In early September, MassHousing and the Massachusetts Department of Housing and Community Development announced $11.5 million in Affordable Housing Trust Fund (AHTF) loan closings to create or substantially rehabilitate and preserve the affordability of 1,506 apartments in the seven communities: Boston, Cambridge, Chicopee, Lawrence, Mashpee, Springfield and Stow. The announcement followed the passage of H.3492 in the Massachusetts Senate in late July, authorizing $1.4 billion in capital spending over the next five years, including $305 million for the state’s Affordable Housing Trust Fund. H.3492 is expected pass through the House and then head to the Governor for a final signature in November.
The awards announced in September include the rehabilitation 967 apartments in Hyde Park; the rehabilitation 152 existing apartments and construction 49 new apartments in Dorchester; the rehabilitation of 141 apartments in Springfield; 134 apartments in Chicopee; 50 apartments in Cambridge; 18 apartments in Lawrence; 30 apartments in Stow; and 10 apartments in Mashpee.
“These latest Affordable Housing Trust Fund closings underscore how important it is to continue not only creating new affordable housing but preserving the affordability and rehabilitating existing affordable housing around the Commonwealth,” said MassHousing Executive Director Thomas R. Gleason. “Several of these developments will additionally be part of major neighborhood revitalization projects and the AHTF funding has played an important role in completing the financing packages needed to get these projects underway and completed.”
The Massachusetts Affordable Housing Trust Fund provides resources to create or preserve affordable housing throughout the state for households whose incomes are not more than 110% of median income. Funds are available for rental, home ownership and mixed-use projects as well as housing for the disabled and homeless. AHTF funds are used primarily to support private housing projects that provide for the acquisition, construction or preservation of affordable housing. MassHousing and the Department of Housing and Community Development jointly administer AHTF. Since establishing the Housing Trust Fund in 2001, Massachusetts has invested nearly $300 million into homes and apartments for families, people with disabilities, people who are homeless, and other people priced out of their local housing market.
MassHousing and the Department of Housing and Community Development give preference for funding to projects that produce new affordable housing, create housing for households at or below 80% AMI, include housing for families, people with disabilities and people who are homeless, have the longest terms of affordability, leverage other private and non-state funding sources, and are most likely to commence development in a timely manner upon approval of funding. Eligible applicants for the Massachusetts Affordable Housing Trust Fund include governmental subdivisions, community development corporations, local housing authorities, community action agencies, community-based or neighborhood-based non-profit housing organizations, other non-profit organizations, for-profit entities, and private employers. AHTF funds are flexible to ensure a project’s financial feasibility. Eligible activities include deferred payment loan; low- or no-interest amortizing loans; downpayment and closing cost assistance for first-time home buyers; credit enhancements and mortgage insurance guarantees; matching funds for municipalities that sponsor affordable housing projects; and matching funds for employer-based housing. Eligible projects must be consistent with the Massachusetts ‘ Sustainable Development Principles and have a minimum term of affordability of 30 years.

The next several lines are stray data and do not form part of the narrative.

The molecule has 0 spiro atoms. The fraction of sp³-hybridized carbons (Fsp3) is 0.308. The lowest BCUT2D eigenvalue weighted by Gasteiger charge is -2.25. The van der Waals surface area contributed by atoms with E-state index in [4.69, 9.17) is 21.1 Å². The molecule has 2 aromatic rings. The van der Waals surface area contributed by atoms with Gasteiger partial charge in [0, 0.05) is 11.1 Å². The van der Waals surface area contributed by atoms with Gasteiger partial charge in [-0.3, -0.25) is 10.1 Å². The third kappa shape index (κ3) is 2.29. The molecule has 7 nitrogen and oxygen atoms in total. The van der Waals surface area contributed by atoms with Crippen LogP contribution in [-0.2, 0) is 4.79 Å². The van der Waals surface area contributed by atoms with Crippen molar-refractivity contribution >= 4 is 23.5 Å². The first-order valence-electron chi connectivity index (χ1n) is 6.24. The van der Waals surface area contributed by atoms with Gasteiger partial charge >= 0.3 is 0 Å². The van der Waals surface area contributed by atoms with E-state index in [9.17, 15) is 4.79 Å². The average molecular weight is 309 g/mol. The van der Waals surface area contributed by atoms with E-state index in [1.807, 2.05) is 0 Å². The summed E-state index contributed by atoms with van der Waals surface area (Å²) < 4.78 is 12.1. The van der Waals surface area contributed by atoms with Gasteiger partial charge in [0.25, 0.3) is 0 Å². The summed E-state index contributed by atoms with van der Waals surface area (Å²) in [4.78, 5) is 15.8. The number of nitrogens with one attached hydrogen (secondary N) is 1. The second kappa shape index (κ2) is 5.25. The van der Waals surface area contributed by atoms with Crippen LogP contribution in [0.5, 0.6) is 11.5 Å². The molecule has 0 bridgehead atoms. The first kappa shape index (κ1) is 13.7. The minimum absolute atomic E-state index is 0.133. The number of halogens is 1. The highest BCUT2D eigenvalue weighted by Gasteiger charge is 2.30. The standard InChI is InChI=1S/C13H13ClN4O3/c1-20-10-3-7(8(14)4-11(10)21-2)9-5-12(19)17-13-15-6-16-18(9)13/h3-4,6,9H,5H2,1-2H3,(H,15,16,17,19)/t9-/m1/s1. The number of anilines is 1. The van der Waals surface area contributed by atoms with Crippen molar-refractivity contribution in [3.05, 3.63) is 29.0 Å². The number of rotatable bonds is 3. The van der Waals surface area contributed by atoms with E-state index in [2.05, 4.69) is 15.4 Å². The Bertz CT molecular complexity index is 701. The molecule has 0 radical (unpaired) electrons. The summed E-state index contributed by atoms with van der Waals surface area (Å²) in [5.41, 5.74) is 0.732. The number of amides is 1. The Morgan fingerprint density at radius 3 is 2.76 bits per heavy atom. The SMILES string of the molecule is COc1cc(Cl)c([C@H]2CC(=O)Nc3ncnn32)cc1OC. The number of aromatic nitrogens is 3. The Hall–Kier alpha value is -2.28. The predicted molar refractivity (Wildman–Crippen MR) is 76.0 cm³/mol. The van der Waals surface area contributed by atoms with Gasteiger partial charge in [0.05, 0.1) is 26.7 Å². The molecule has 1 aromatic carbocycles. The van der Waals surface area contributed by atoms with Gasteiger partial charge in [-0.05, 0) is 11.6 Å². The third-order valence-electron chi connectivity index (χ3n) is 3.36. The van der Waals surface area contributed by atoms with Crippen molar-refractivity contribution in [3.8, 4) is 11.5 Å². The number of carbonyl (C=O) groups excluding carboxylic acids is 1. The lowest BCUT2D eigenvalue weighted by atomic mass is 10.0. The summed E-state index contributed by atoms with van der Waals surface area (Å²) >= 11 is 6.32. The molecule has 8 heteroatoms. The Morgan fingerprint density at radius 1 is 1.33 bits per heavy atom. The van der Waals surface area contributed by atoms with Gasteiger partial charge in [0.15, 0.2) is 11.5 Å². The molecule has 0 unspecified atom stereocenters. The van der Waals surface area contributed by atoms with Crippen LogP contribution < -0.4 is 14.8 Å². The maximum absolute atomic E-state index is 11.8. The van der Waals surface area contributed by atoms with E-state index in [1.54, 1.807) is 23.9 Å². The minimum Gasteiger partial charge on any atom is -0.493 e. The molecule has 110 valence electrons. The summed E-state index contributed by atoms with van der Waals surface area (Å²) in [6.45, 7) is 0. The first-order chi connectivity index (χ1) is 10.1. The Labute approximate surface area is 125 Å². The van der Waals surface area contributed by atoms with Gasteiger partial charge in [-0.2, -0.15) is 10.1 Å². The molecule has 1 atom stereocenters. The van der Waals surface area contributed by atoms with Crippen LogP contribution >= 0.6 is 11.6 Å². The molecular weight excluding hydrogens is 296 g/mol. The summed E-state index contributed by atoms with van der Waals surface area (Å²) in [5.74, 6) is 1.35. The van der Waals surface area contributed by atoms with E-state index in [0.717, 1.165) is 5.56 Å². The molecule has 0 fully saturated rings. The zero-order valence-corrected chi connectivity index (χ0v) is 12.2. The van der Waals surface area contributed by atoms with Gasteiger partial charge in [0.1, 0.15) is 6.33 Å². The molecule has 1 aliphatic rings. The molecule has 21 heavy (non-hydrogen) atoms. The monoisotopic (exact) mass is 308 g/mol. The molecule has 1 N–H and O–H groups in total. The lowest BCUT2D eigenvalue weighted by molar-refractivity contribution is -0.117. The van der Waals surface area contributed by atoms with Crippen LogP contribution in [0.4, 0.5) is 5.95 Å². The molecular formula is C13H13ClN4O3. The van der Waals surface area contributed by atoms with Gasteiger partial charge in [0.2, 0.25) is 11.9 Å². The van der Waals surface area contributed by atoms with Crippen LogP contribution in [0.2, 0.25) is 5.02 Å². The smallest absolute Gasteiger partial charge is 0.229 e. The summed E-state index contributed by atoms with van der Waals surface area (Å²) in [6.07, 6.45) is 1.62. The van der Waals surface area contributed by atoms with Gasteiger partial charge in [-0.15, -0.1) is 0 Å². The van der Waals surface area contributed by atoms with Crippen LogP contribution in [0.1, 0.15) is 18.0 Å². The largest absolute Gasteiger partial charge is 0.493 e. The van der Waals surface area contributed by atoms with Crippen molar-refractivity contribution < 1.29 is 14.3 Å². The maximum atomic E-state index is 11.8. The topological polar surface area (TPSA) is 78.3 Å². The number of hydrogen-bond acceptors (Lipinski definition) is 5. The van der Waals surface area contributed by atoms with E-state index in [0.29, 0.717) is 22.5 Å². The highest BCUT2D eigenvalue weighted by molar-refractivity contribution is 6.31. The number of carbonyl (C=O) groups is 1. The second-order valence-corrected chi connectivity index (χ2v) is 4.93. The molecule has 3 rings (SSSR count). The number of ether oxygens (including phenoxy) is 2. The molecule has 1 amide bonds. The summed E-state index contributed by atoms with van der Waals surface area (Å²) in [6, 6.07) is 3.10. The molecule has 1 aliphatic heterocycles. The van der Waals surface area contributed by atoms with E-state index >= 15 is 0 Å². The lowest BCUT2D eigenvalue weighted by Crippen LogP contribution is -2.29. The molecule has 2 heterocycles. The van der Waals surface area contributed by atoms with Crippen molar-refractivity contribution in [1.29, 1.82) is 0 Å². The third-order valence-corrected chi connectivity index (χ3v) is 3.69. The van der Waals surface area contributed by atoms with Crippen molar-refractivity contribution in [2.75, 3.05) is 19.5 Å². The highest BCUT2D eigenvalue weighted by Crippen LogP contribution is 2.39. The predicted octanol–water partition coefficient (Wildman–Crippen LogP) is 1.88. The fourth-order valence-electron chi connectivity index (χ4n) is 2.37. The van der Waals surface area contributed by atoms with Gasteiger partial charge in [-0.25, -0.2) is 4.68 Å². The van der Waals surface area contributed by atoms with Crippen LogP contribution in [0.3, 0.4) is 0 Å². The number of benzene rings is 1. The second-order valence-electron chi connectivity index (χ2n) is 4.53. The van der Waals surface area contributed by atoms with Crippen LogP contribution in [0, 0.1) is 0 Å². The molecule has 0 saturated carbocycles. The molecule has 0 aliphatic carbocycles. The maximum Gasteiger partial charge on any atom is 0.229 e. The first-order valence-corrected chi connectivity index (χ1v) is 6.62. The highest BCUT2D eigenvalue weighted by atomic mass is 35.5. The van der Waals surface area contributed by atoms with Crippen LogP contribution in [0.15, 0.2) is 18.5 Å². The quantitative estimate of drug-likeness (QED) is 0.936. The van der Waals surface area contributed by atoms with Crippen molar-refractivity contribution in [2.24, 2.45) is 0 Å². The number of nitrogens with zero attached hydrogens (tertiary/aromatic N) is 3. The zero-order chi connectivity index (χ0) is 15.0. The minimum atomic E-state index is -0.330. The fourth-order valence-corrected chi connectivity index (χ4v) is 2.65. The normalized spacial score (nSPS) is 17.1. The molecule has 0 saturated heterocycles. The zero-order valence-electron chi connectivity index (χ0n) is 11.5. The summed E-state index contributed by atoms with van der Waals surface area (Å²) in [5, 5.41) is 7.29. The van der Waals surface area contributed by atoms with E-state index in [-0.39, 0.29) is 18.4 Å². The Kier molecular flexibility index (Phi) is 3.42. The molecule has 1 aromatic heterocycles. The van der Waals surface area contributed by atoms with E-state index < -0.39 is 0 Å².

Thanks to the successful track record of Affordable Housing Trust Fund, well coordinated advocacy of Citizens Housing and Planning Association (CHAPA) and Massachusetts Association of Community Development Corporations (MACDC) and strong political support in the Massachusetts legislature, the passage of H. 3492 will ensure robust investment in the Fund through 2020. Working through a broad coalition of housing, homeless and community advocates called “Building Blocks,” CHAPA helped coordinate meetings with legislators, legislative testimony, and generate grassroots support for the Affordable Housing Trust Fund, as well as the funding for 10 other programs related to increasing housing opportunity in the Bay State. MACDC brought 200 people to the State House earlier this year in the early summer to rally for H. 3492.
In addition to the $305 million allocated to the AHTF, H.3492 directs $500 million for repairs and improvements to public housing; $100 million to the Capital Improvement and Preservation Trust Fund; $135 million to the Housing Stabilization and Investment Trust Fund; $80 million to the Housing Innovations Trust Fund; $55 million for the home modification program; $50 million for a public housing demonstration program; $47 million for the Facilities Consolidation Fund; $45 million for the Commercial Area Transit Node Housing Program; $45 million for the Early Education and Out of School Time Capital Fund; and $38 million for the community-based housing program which assists persons with disabilities to live in the least restrictive settings possible.